source nodes represent a single input directory, and are implicitly created when you use a string as an input to a plugin. Typically source nodes are "watched" directories, and changes to any files within them will trigger a rebuild of their node "tree". You can also create unwatched directories for things like vendor files that don't change often.

transform nodes represent one or more input nodes, and are typically created by the output of plugins. Transform nodes delegate to a callback object (a plugin) during build time.

How do plugins work?

State transformations are performed by plugins. Plugins receive one or more input nodes, and write their output to the provided outputPath that Broccoli creates. Broccoli then takes the contents of outputPath and provides that as the inputPaths for the node to the next plugin.

Plugins take at least one input path, perform some processing on the files within those input paths, and write their result to the provided outputPath and Broccoli handles wiring all this up for you. This way each plugin is only concerned with the transformation that it needs to do.

Plugins can also cache their output, based usually on the hashes of their input paths, or any other factor. This way if the inputs to a plugin have not changed, then the plugin can supply a previously built output.

Plugins are very simple JS classes that accept one or more input nodes, and implement a build() method that is called when broccoli performs a (re)build.


You will certainly encounter the term "tree" when looking for Broccoli documentation. This was an often-used term that has now been replaced with "node", as node reflects the data structure better than a "tree". With this in mind, I prefer to use the term "tree" to refer to an entire build pipeline, or a collection of nodes and plugins.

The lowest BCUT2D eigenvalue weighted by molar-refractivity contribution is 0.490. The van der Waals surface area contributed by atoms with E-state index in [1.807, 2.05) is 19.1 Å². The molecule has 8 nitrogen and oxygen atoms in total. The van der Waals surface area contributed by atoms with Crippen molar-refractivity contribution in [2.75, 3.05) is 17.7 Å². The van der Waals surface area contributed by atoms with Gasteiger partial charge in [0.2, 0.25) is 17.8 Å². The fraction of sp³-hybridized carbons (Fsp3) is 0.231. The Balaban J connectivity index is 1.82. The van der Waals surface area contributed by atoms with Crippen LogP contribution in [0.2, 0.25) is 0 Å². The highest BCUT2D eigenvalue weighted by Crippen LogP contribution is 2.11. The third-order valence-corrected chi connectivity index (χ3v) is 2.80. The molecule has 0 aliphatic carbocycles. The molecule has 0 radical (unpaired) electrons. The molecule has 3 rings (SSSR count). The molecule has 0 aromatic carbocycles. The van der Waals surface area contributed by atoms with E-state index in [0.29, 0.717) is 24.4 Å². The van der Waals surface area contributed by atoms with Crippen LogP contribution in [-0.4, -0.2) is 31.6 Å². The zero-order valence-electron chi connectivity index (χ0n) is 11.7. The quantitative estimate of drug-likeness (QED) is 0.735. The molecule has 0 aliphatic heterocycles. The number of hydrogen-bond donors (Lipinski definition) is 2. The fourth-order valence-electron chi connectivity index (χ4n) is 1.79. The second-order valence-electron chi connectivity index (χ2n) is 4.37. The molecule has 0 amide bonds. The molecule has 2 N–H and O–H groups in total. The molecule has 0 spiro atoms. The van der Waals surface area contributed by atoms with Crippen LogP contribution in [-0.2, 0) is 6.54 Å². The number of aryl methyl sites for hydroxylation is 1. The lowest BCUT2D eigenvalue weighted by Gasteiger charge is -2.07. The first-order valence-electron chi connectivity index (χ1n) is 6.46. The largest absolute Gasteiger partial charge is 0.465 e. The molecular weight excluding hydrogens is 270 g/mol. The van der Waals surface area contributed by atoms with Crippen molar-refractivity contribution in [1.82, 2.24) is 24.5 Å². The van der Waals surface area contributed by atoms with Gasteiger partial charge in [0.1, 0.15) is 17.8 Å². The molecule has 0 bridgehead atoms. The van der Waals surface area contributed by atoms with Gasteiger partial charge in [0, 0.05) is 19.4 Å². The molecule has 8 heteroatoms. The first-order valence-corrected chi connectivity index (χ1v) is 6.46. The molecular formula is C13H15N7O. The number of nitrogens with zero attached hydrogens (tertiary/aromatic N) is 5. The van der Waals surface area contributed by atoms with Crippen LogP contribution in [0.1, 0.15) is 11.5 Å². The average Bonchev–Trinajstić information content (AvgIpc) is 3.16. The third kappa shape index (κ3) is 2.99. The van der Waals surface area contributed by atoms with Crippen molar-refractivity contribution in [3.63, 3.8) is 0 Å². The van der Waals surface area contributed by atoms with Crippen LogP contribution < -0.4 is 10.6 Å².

An example Broccoli.js tree is represented in the following image:

Broccoli Pipeline

From the output node (the one at the bottom), a tree structure can be derived.


Broccoli build pipelines are defined using a Brocfile.js file in the root of the project. This js file defines the source nodes, passes them through various plugins creating transform nodes, and finally returns a single node that represents the final output of the build. Broccoli will then handle wiring up all of the nodes inputs and outputs into a graph (from the end node up to the start nodes), creating temporary directories as it goes, linking files between plugins using symlinks to make them super fast, run the build and invoke the build() method on each plugin, and finally resolve all the symlinks and write the files from the final node into the destination build directory.

Confused? Here's an example:

const mergeTrees = require("broccoli-merge-trees"); // broccoli merge-trees plugin
module.exports = mergeTrees(["dir1", "dir2"]);

This is a very simple Brocfile.js that merely merges the contents of dir1 and dir2 into the output directory. The node graph would be represented as follows:

source node
=====> transform node
source node
/dir1 => source node 1
/dir2 => source node 2
'dir1', => source node, implicitly created when using a string as an input
'dir2' => source node, implicitly created when using a string as an input
module.exports = transformation node with input nodes dir1 and dir2

Thus module.exports contains a node that references the two input nodes, and an output path that will contain the contents of dir1 and dir2 when the build command is run. The two input nodes reference two source directories, dir1 and dir2.

It sounds like a lot, but it's actually quite simple, so let's get started with a simple Broccoli app.


One last thing. Broccoli comes with a built in dev server, that provides an HTTP server to host your assets in development, and perform rebuilds when source directories (nodes) change.

To run the server, do:

broccoli serve

This should start a local HTTP server on http://localhost:4200

Cool, now you should have the basics down, let's go ahead and get a dummy project setup.

Step 1 - setup